Tell us about yourself.
My name is Sacha Perlstein and I’m a Brooklyn-based photographer specializing in fashion, beauty, and portraiture. I’m also trans and use they/them pronouns. I’ve been in the industry for about 10 years.
Could you speak about your style and process?
My style is uncomplicated and unfussy, but also authentic and clean. I’m much more interested in shooting and interacting with the subjects than super technical lighting or specific gear or what not. If a shoot calls for technicality, then of course that’s the name of the game, but my ideal shoot environment is using and manipulating natural light. I think I’ve developed a pretty good eye for what’s going to look good whereas a result.
My process is similar… when I was starting out, I used to plan out every single detail of what I wanted to shoot, but now that I’m a little more seasoned I prefer to create my photographs more organically. I’ve also learned to harness my idiosyncrasies (some would call this social awkwardness) and put them to good use to make subjects feel more at ease. Starting my career photographing a lot of “real people” allowed me to practice making people comfortable who might not necessarily know what to do in front of a camera.
How did you get your start?
After I graduated from college, I was deciding between whether to go to law school or become a photographer. I was emailing tons of people off Craigslist and luckily the first person to respond to me was an amazing photographer who I ended up interning with and then assisting for. Eventually I transitioned to shooting after spending a few years assisting and teching at the in-house studio at Hearst Magazines. I built up a decent portfolio and the rest is history!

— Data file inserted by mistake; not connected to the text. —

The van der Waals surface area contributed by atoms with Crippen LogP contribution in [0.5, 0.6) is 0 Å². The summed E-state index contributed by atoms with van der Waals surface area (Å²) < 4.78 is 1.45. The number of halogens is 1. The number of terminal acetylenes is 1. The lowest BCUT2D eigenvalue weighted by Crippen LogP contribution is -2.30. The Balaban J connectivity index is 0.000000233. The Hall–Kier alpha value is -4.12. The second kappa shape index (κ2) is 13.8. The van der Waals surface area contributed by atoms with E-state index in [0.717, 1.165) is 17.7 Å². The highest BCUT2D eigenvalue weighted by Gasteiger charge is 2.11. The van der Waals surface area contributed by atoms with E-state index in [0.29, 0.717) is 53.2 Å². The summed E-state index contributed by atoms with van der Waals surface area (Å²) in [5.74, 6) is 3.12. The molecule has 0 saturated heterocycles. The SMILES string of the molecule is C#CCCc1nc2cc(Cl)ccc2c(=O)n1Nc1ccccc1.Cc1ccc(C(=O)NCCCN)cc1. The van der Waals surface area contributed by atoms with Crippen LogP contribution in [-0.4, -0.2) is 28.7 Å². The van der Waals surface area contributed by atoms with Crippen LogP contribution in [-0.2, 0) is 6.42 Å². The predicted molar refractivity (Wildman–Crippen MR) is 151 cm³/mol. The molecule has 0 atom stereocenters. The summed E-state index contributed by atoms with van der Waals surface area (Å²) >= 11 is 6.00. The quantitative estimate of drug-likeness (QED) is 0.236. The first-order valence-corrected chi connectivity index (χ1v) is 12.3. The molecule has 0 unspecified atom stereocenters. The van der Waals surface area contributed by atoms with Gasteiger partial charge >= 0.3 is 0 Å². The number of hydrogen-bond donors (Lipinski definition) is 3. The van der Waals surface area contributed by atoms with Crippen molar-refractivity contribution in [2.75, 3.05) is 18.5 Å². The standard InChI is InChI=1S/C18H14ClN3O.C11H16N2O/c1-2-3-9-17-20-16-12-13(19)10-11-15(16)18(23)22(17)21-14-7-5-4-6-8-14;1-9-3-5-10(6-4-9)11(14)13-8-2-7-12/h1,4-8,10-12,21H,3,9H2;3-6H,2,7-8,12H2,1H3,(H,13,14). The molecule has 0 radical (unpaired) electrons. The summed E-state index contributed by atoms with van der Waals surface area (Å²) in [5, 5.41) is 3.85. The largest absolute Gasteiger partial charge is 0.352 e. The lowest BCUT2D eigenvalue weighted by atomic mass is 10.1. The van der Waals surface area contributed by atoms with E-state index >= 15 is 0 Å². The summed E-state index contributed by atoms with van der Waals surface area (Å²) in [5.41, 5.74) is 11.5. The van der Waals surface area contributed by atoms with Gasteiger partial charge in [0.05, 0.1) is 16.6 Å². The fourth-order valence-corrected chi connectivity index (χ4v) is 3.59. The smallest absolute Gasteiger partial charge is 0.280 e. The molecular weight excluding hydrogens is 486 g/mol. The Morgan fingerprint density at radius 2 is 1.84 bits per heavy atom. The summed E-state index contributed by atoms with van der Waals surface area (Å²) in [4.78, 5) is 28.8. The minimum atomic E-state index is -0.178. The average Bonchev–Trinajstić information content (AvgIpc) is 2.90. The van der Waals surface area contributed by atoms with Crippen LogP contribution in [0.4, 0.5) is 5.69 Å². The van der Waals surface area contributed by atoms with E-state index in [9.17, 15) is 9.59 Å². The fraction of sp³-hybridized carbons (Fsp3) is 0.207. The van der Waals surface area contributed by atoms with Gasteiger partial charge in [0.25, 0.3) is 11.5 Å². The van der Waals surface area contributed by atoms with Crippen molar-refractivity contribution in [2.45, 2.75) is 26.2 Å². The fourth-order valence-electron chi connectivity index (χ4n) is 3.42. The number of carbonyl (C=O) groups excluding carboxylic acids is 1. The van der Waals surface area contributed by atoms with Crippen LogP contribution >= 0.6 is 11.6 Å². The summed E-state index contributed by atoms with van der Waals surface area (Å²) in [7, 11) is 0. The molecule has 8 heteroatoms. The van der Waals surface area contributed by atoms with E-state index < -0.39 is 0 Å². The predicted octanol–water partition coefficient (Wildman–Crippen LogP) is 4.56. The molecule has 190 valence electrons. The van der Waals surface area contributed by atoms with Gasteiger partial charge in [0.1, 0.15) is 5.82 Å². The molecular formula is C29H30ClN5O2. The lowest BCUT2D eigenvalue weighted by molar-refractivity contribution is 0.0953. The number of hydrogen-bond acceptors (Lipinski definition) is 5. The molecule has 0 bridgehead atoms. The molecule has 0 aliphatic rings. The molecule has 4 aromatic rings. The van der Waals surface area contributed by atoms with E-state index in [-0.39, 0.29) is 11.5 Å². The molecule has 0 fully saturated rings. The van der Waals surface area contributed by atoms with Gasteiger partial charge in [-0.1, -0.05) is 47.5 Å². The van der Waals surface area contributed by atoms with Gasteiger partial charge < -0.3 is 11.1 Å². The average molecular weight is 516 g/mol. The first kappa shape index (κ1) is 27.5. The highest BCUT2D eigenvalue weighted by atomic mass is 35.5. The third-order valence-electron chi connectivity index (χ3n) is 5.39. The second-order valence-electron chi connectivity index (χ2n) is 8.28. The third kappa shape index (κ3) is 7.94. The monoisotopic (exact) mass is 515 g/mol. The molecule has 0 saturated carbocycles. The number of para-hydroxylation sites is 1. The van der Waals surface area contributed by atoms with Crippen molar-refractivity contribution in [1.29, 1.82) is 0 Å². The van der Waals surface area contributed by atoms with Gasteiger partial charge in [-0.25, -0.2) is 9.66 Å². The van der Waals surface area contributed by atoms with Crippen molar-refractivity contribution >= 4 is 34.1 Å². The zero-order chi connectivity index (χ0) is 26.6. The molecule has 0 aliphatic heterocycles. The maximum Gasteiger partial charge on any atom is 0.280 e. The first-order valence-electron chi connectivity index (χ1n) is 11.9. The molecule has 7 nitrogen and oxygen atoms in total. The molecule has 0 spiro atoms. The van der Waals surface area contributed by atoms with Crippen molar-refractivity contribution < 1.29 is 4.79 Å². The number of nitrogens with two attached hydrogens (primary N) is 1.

How has your work evolved over time?
The evolution of my work has closely corresponded with my gender identity in an interesting way - when I first started shooting, I used to be really shy and was scared of giving direction to models and subjects. As I came into my gender identity as a transmasculine person and started finally feeling more at home in my body, I also discovered a sense of agency that's allowed me to be more comfortable directing on set. It’s been a huge game changer to my work because now I can really execute whatever the vision is.
Tell us about a recent project.
My best friend had top surgery almost exactly a year ago and graciously allowed me to document the whole process. I was with them from the consultation to the surgery and then have photographed their progress and healing journey since then. It’s been a powerful project to take on as I think it shows the importance and life changing nature of gender affirming surgery that not many people get to witness.